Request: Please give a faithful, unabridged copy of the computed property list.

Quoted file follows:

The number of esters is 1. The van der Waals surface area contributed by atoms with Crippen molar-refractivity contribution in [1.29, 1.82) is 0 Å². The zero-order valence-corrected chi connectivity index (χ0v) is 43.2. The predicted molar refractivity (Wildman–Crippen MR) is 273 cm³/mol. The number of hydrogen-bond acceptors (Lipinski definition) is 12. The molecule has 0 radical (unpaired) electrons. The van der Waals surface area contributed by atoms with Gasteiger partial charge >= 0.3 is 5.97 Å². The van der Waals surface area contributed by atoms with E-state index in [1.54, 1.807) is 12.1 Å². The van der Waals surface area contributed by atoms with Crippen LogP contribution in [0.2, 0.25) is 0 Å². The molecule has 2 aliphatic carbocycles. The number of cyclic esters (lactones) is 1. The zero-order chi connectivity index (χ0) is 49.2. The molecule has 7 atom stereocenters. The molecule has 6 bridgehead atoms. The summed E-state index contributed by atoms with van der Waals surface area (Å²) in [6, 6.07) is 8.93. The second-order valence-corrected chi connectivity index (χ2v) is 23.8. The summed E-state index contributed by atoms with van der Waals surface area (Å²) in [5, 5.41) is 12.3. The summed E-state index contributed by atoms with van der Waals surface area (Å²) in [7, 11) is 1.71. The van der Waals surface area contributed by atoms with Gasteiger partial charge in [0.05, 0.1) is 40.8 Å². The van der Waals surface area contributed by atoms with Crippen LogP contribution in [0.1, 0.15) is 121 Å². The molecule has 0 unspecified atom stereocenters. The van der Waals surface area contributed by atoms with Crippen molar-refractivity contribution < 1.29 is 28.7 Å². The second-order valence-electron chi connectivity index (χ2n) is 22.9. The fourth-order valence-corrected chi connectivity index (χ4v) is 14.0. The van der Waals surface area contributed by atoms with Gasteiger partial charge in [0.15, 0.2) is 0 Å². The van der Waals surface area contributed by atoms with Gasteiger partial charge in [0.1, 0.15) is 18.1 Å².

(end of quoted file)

The number of esters is 1. The van der Waals surface area contributed by atoms with Crippen molar-refractivity contribution in [1.29, 1.82) is 0 Å². The zero-order valence-corrected chi connectivity index (χ0v) is 43.2. The predicted molar refractivity (Wildman–Crippen MR) is 273 cm³/mol. The number of hydrogen-bond acceptors (Lipinski definition) is 12. The molecule has 0 radical (unpaired) electrons. The van der Waals surface area contributed by atoms with Gasteiger partial charge >= 0.3 is 5.97 Å². The van der Waals surface area contributed by atoms with E-state index in [1.54, 1.807) is 12.1 Å². The van der Waals surface area contributed by atoms with Crippen LogP contribution in [0.2, 0.25) is 0 Å². The molecule has 2 aliphatic carbocycles. The number of cyclic esters (lactones) is 1. The zero-order chi connectivity index (χ0) is 49.2. The molecule has 7 atom stereocenters. The molecule has 6 bridgehead atoms. The summed E-state index contributed by atoms with van der Waals surface area (Å²) in [6, 6.07) is 8.93. The second-order valence-corrected chi connectivity index (χ2v) is 23.8. The summed E-state index contributed by atoms with van der Waals surface area (Å²) in [5, 5.41) is 12.3. The summed E-state index contributed by atoms with van der Waals surface area (Å²) in [7, 11) is 1.71. The van der Waals surface area contributed by atoms with Gasteiger partial charge in [0.05, 0.1) is 40.8 Å². The van der Waals surface area contributed by atoms with Crippen LogP contribution in [0.1, 0.15) is 121 Å². The molecule has 0 unspecified atom stereocenters. The van der Waals surface area contributed by atoms with Crippen molar-refractivity contribution < 1.29 is 28.7 Å². The second-order valence-electron chi connectivity index (χ2n) is 22.9. The fourth-order valence-corrected chi connectivity index (χ4v) is 14.0. The van der Waals surface area contributed by atoms with Gasteiger partial charge in [0.15, 0.2) is 0 Å². The van der Waals surface area contributed by atoms with Gasteiger partial charge in [0.1, 0.15) is 18.1 Å².